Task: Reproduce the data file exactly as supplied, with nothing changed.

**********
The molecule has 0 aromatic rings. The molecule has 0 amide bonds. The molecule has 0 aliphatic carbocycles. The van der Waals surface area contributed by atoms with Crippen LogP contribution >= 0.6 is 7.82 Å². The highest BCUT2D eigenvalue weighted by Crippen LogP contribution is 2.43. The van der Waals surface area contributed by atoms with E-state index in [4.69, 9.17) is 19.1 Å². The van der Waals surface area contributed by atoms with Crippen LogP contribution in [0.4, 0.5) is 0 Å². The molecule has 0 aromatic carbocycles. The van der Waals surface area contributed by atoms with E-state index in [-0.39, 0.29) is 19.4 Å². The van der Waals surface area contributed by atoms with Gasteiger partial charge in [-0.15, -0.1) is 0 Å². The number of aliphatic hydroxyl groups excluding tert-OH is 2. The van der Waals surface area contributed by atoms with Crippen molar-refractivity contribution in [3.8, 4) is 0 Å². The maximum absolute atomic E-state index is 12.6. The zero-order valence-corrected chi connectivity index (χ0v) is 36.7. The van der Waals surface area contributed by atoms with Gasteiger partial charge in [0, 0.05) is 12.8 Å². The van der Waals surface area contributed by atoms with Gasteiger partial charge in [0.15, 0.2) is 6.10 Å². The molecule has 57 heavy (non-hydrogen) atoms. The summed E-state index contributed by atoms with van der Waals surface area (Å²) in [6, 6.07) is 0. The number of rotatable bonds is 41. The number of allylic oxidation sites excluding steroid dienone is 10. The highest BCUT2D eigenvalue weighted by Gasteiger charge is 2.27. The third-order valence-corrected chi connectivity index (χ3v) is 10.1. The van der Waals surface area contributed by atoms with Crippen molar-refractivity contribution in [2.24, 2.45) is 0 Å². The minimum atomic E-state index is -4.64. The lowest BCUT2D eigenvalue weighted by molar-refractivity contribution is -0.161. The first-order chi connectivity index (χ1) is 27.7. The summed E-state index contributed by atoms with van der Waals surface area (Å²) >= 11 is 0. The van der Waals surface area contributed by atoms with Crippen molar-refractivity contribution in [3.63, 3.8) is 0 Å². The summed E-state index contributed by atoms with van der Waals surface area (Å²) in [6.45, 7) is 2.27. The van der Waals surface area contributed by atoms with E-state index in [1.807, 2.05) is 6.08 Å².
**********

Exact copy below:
The molecule has 0 aromatic rings. The molecule has 0 amide bonds. The molecule has 0 aliphatic carbocycles. The van der Waals surface area contributed by atoms with Crippen LogP contribution >= 0.6 is 7.82 Å². The highest BCUT2D eigenvalue weighted by Crippen LogP contribution is 2.43. The van der Waals surface area contributed by atoms with E-state index in [4.69, 9.17) is 19.1 Å². The van der Waals surface area contributed by atoms with Crippen LogP contribution in [0.4, 0.5) is 0 Å². The molecule has 0 aromatic carbocycles. The van der Waals surface area contributed by atoms with E-state index in [-0.39, 0.29) is 19.4 Å². The van der Waals surface area contributed by atoms with Gasteiger partial charge in [-0.15, -0.1) is 0 Å². The number of aliphatic hydroxyl groups excluding tert-OH is 2. The van der Waals surface area contributed by atoms with Crippen molar-refractivity contribution in [3.8, 4) is 0 Å². The maximum absolute atomic E-state index is 12.6. The zero-order valence-corrected chi connectivity index (χ0v) is 36.7. The van der Waals surface area contributed by atoms with Gasteiger partial charge in [0, 0.05) is 12.8 Å². The van der Waals surface area contributed by atoms with Gasteiger partial charge in [0.15, 0.2) is 6.10 Å². The molecule has 57 heavy (non-hydrogen) atoms. The summed E-state index contributed by atoms with van der Waals surface area (Å²) in [6, 6.07) is 0. The number of rotatable bonds is 41. The number of allylic oxidation sites excluding steroid dienone is 10. The highest BCUT2D eigenvalue weighted by Gasteiger charge is 2.27. The third-order valence-corrected chi connectivity index (χ3v) is 10.1. The van der Waals surface area contributed by atoms with Crippen molar-refractivity contribution in [2.24, 2.45) is 0 Å². The minimum atomic E-state index is -4.64. The lowest BCUT2D eigenvalue weighted by molar-refractivity contribution is -0.161. The first-order chi connectivity index (χ1) is 27.7. The summed E-state index contributed by atoms with van der Waals surface area (Å²) >= 11 is 0. The van der Waals surface area contributed by atoms with Crippen molar-refractivity contribution in [3.63, 3.8) is 0 Å². The summed E-state index contributed by atoms with van der Waals surface area (Å²) in [6.45, 7) is 2.27. The van der Waals surface area contributed by atoms with E-state index in [1.807, 2.05) is 6.08 Å².